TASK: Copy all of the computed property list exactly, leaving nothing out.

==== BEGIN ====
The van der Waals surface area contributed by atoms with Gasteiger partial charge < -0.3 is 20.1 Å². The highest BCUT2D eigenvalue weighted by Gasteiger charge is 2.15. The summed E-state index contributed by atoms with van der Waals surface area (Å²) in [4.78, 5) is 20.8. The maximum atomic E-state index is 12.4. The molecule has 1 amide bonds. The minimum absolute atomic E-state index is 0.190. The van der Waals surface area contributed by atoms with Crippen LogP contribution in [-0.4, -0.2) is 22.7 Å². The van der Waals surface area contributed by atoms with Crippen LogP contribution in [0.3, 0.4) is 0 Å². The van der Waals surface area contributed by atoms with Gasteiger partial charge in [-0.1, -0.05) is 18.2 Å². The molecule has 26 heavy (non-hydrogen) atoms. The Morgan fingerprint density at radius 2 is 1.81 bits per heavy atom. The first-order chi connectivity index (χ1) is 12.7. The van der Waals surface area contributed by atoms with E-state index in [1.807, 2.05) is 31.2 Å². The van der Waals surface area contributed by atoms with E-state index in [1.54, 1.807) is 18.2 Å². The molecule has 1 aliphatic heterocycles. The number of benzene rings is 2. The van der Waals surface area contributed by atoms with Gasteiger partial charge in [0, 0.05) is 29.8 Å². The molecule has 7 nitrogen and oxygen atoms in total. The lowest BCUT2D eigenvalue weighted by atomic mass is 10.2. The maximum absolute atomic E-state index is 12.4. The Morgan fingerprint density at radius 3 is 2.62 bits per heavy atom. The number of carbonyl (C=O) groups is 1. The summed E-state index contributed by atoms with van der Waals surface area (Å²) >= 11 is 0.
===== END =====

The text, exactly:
The van der Waals surface area contributed by atoms with Gasteiger partial charge < -0.3 is 20.1 Å². The highest BCUT2D eigenvalue weighted by Gasteiger charge is 2.15. The summed E-state index contributed by atoms with van der Waals surface area (Å²) in [4.78, 5) is 20.8. The maximum atomic E-state index is 12.4. The molecule has 1 amide bonds. The minimum absolute atomic E-state index is 0.190. The van der Waals surface area contributed by atoms with Crippen LogP contribution in [-0.4, -0.2) is 22.7 Å². The van der Waals surface area contributed by atoms with Crippen LogP contribution in [0.3, 0.4) is 0 Å². The van der Waals surface area contributed by atoms with Gasteiger partial charge in [-0.1, -0.05) is 18.2 Å². The molecule has 26 heavy (non-hydrogen) atoms. The Morgan fingerprint density at radius 2 is 1.81 bits per heavy atom. The first-order chi connectivity index (χ1) is 12.7. The van der Waals surface area contributed by atoms with E-state index in [1.807, 2.05) is 31.2 Å². The van der Waals surface area contributed by atoms with E-state index in [1.54, 1.807) is 18.2 Å². The molecule has 1 aliphatic heterocycles. The number of benzene rings is 2. The van der Waals surface area contributed by atoms with Gasteiger partial charge in [0, 0.05) is 29.8 Å². The molecule has 7 nitrogen and oxygen atoms in total. The lowest BCUT2D eigenvalue weighted by atomic mass is 10.2. The maximum absolute atomic E-state index is 12.4. The Morgan fingerprint density at radius 3 is 2.62 bits per heavy atom. The number of carbonyl (C=O) groups is 1. The summed E-state index contributed by atoms with van der Waals surface area (Å²) >= 11 is 0.